Loss of smell was identified as a hallmark sign of having COVID-19, with 30 participants (66.67%) reporting complete loss of smell or having an altered sense of smell for an average of 8.5 days and a range of 1–56 days. Three individuals noted that their sense of smell had not returned at the time of the interview, and two had been experiencing loss of smell for greater than 60 days. Many participants reported their sense of smell was lost, and then it slowly came back. Others said that they lost their sense of smell, and as it was returning, things smelled differently:

“Things smelled like chemicals.”

“I could smell perfume, but I could not smell bleach.”

“I could smell pleasant odors, but not bad smelling things.”

“I could not smell, then when it came back, it was blunted for a while.”

Loss of Taste

Thirty-one participants lost their sense of taste. Five participants lost their sense of smell but did not lose or experience a change in taste. Conversely, five participants lost their sense of taste but did not lose their sense of smell. One individual (female, aged 36 years) indicated she lost her sense of smell for 10 days, and as it was slowly coming back, she then lost her sense of taste for 14 days. In this case, the two symptoms did not overlap. At the time of the study, three participants’ sense of taste returned, but their sense of smell had not.

Loss of taste was described as not being able to taste anything, all food tasted the same, or all food and water had an iron or aluminum metallic taste. Ten participants reported that food or water had a metallic taste and stated, “Food tasted awful.” When the sense of taste began returning, some participants noted enhanced taste sensations with hypersensitivity to sweets. For example, an item such as cookies seemed to have “too much sugar” or “tasted different.” Others reported that certain foods they usually liked tasted very salty. One participant stated, “I could not eat my Thanksgiving turkey; it tasted so salty.” Others reported that even after their sense of taste returns, they find it is still altered or blunted and “seems to come and go.”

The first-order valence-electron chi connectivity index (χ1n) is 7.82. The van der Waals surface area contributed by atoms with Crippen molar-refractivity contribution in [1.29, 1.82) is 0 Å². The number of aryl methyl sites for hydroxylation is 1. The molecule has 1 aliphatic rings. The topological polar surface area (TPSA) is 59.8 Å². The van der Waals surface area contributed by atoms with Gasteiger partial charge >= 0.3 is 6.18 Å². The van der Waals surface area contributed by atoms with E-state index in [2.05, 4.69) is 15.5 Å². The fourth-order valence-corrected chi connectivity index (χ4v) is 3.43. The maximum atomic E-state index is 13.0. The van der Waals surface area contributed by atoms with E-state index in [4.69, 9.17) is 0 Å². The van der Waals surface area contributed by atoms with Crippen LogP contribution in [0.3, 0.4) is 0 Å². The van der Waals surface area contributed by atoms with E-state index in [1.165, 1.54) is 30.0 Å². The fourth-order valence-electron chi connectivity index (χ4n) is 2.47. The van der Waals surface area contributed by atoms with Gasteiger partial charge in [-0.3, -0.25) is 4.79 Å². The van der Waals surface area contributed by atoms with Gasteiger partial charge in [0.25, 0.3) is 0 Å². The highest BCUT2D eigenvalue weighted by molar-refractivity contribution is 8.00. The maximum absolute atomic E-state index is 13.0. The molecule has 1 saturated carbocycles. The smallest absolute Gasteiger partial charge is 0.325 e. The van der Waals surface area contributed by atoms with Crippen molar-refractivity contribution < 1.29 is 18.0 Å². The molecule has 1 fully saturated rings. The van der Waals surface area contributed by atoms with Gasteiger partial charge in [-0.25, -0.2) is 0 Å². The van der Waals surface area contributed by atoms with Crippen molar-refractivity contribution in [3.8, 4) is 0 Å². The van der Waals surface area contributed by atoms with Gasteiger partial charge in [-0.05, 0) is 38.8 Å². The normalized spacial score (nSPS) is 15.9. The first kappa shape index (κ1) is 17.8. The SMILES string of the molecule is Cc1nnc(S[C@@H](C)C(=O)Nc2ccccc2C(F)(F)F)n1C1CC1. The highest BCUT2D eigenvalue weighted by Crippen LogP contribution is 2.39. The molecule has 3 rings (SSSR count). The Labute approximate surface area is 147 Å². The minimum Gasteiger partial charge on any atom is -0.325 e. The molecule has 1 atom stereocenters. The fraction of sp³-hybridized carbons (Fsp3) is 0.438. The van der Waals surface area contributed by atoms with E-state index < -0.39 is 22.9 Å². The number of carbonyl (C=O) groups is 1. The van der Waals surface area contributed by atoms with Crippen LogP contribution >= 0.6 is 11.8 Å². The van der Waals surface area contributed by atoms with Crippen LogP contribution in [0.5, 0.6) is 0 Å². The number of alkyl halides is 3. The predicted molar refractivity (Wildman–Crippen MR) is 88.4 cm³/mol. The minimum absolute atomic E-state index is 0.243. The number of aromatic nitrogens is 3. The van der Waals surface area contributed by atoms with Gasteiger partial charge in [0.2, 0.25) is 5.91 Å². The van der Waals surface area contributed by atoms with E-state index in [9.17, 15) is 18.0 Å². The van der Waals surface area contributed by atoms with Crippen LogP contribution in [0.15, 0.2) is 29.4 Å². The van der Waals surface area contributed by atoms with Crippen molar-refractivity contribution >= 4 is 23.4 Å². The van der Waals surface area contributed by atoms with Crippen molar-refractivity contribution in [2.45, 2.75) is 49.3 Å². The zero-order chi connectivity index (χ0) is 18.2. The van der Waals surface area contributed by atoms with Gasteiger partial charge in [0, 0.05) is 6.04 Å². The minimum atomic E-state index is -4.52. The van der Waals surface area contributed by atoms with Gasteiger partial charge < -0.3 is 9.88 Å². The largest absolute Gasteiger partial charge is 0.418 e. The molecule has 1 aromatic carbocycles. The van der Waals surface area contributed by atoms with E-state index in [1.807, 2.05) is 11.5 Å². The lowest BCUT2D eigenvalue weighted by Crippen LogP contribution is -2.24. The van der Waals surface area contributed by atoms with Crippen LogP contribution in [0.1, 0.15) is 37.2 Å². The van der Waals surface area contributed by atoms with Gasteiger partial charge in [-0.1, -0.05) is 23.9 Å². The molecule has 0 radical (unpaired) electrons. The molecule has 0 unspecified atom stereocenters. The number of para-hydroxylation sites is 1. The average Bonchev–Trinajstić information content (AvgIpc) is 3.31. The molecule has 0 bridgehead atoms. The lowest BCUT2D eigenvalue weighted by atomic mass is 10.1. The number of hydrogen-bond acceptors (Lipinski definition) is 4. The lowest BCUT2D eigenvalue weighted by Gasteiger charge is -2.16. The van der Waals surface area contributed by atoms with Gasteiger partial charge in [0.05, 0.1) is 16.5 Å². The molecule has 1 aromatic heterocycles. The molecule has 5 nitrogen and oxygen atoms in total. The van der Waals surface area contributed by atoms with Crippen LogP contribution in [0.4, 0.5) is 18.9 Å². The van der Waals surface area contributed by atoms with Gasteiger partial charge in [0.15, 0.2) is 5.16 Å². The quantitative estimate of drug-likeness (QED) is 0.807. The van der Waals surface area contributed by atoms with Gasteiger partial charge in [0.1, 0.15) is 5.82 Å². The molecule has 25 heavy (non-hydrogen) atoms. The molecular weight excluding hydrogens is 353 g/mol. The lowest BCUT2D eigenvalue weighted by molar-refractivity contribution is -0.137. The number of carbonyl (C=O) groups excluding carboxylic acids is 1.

Other Symptoms

The World Health Organization defines a possible case of COVID-19 as a person experiencing fever, cough, shortness of breath, loss of smell, loss of taste, and that symptom presentations can vary widely. Participants were asked if they developed specific symptoms and were asked if other symptoms had not been discussed. The following is a list of symptoms reported by more than two people: bladder spasms, severe back spasms, oral thrush, excessive thirst, eye inflammation, “brain fog,” burning sinuses, hair loss, and a rash. Four individuals in the greater-than-60-years age group reported hair loss after having COVID-19. One participant indicated that hair loss was extreme, noting they needed to wear a wig for a while until their hair grew back.

In addition to physical symptoms, one of the major issues identified in this study was fear. Many participants expressed fear of knowing they had COVID-19, whereas others expressed fear of getting it again. Some who experienced severe symptoms worried they would not recover if infected for a second time. This is especially concerning with the variants identified in other countries that have made their way to the United States. Many indicated they would get the COVID-19 vaccine if recommended by their doctor after having COVID-19 (Dubey et al., 2020).

Accessing Healthcare

For those with mild to moderate symptoms without breathing problems, accessing healthcare via telemedicine was sufficient and a positive experience. Most participants did not seek healthcare after they tested positive. For some who had breathing issues or other acute symptoms, there were reports that it was difficult for them to obtain an in-person doctor’s visit. Although these participants were offered a telemedicine visit, they did not feel this type of visit would be sufficient. A few participants had negative experiences interacting with healthcare staff, who seemed afraid to be near COVID-19-positive patients, whereas others had a positive experience with the healthcare system:

I felt like a leper…I wanted to make sure I did not have pneumonia…. Since I was experiencing those symptoms, they weren’t going to let me in. They would do a telemedicine appointment, but they could not listen to my lungs. The person was good but could not do the exam and could not alleviate my concern during the telemedicine visit…I don’t like telemedicine as much; I don’t feel like it satisfied the needs I came with…my only other recourse was to go to the emergency room to get it checked. It was just unfortunate with COVID; it makes it difficult to get healthcare.